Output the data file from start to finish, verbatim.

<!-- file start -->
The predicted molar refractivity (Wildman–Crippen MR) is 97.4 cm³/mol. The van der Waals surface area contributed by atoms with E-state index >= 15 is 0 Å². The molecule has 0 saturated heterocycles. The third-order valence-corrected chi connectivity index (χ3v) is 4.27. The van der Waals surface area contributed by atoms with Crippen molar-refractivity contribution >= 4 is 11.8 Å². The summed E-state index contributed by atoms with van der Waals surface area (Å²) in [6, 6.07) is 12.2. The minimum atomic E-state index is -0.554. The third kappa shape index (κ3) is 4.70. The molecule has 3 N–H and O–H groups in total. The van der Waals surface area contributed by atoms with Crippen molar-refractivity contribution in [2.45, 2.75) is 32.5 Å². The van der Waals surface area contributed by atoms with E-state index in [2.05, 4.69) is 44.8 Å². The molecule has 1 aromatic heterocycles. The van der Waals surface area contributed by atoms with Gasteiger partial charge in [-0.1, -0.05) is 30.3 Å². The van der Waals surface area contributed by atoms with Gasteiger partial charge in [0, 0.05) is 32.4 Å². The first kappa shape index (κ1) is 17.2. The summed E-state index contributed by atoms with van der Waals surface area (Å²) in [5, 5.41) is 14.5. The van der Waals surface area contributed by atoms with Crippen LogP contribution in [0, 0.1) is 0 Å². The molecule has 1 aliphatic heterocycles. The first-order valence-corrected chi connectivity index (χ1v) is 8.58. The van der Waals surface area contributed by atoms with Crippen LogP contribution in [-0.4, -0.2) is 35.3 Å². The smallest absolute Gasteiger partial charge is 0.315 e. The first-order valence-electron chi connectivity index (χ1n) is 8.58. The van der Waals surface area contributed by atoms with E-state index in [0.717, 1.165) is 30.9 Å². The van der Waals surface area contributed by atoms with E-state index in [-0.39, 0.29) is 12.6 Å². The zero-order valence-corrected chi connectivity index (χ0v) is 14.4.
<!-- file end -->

The predicted molar refractivity (Wildman–Crippen MR) is 97.4 cm³/mol. The van der Waals surface area contributed by atoms with E-state index >= 15 is 0 Å². The molecule has 0 saturated heterocycles. The third-order valence-corrected chi connectivity index (χ3v) is 4.27. The van der Waals surface area contributed by atoms with Crippen molar-refractivity contribution >= 4 is 11.8 Å². The summed E-state index contributed by atoms with van der Waals surface area (Å²) in [6, 6.07) is 12.2. The minimum atomic E-state index is -0.554. The third kappa shape index (κ3) is 4.70. The molecule has 3 N–H and O–H groups in total. The van der Waals surface area contributed by atoms with Crippen molar-refractivity contribution in [2.45, 2.75) is 32.5 Å². The van der Waals surface area contributed by atoms with E-state index in [2.05, 4.69) is 44.8 Å². The molecule has 1 aromatic heterocycles. The van der Waals surface area contributed by atoms with Gasteiger partial charge in [-0.1, -0.05) is 30.3 Å². The van der Waals surface area contributed by atoms with Gasteiger partial charge in [0, 0.05) is 32.4 Å². The first kappa shape index (κ1) is 17.2. The summed E-state index contributed by atoms with van der Waals surface area (Å²) in [5, 5.41) is 14.5. The van der Waals surface area contributed by atoms with Crippen LogP contribution in [0, 0.1) is 0 Å². The molecule has 1 aliphatic heterocycles. The first-order valence-corrected chi connectivity index (χ1v) is 8.58. The van der Waals surface area contributed by atoms with Crippen LogP contribution in [-0.4, -0.2) is 35.3 Å². The smallest absolute Gasteiger partial charge is 0.315 e. The first-order valence-electron chi connectivity index (χ1n) is 8.58. The van der Waals surface area contributed by atoms with E-state index in [0.717, 1.165) is 30.9 Å². The van der Waals surface area contributed by atoms with E-state index in [-0.39, 0.29) is 12.6 Å². The zero-order valence-corrected chi connectivity index (χ0v) is 14.4.